Party politics or ‘voting on party lines’ refers to political decisions being made to align with the agenda of a particular political party as opposed to in the interests of the public. This can jeopardize their ability to effectively provide for representative government. Party politics is a structural weakness of Parliament as it is almost impossible to remove bias entirely

9

Time consuming Weakness

Parliament may not be able to respond quickly to a need for a change in the law, either because it is not sitting at the time, or it is not possible to gain the support needed to pass the Bill through the parliament (if there is a hung parliament or a hostile upper house). Also, the process of law- making through parliament is very time-consuming because it has to pass through three readings and debates in both houses.

10

Delegation Weakness

Parliament has the power to delegate law-making power to subordinate authorities. In doing so Parliament cannot exercise sufficient control over the activities of these bodies. These bodies are also not democratically elected and therefore are under no obligation to represent the people. This can often result in the passing of conflicting legislation which may result in the public being confused and as a result lose faith in Parliament’s ability to operate effectively.

11

Jurisdiction Weakness

Parliaments are also restricted to making laws only within their own jurisdiction. For example, the Victorian Parliament is not able to make laws with respect to customs and excise, even if they saw a need for a change in the law in this respect.

12

Hannah thinks that Parliament has serious shortcomings in their role as a law- maker’. You don’t like Hannah and want to disagree with her just because. Provide 2 reasons why you might disagree with Hannah.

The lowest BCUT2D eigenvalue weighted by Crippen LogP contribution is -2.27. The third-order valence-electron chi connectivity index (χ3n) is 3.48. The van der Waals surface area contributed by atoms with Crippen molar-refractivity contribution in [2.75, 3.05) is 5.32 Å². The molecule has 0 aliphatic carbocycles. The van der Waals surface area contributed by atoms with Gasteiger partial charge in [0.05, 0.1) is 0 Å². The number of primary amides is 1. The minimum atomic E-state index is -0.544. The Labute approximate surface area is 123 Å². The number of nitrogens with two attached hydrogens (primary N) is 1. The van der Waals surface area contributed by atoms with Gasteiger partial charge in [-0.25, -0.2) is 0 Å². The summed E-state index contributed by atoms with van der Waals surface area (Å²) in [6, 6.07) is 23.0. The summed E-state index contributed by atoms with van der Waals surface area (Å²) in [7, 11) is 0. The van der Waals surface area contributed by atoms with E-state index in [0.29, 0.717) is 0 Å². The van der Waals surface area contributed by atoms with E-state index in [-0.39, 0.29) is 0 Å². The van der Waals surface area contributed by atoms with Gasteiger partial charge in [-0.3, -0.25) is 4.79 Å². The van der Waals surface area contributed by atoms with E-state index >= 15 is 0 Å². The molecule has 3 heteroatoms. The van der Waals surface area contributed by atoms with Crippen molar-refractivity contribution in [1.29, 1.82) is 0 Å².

Despite the limitations of Parliament as a law-maker they are effective in their role as the supreme law-making body.

One strength of parliament is that they are democratically elected and as such are representative of the interests of their constituents. This allows parliament to legislate in accordance with representative government which prescribes that parliament should act in accordance with the will of the people.

Similarly parliament is effective in their role as a law-maker because the legislative process provides for debate. In allowing all members from all different political parties to debate parliament is able to provide for responsible government as it is more likely that government ministers will be held accountable for their actions.

13

Mary believes that the strengths of Parliament far outweigh its weaknesses as a law-maker’. You also don’t like Mary and want to disagree with her. Provide 2 reasons why you might disagree with Mary.

Despite the advantages of Parliament as a law-maker, it also has some significant weaknesses

14

Two strengths of Parliament As a law maker are that it makes Laws which reflect the views of the community and can make Laws whenever the need arises. Critically examine these two strengths.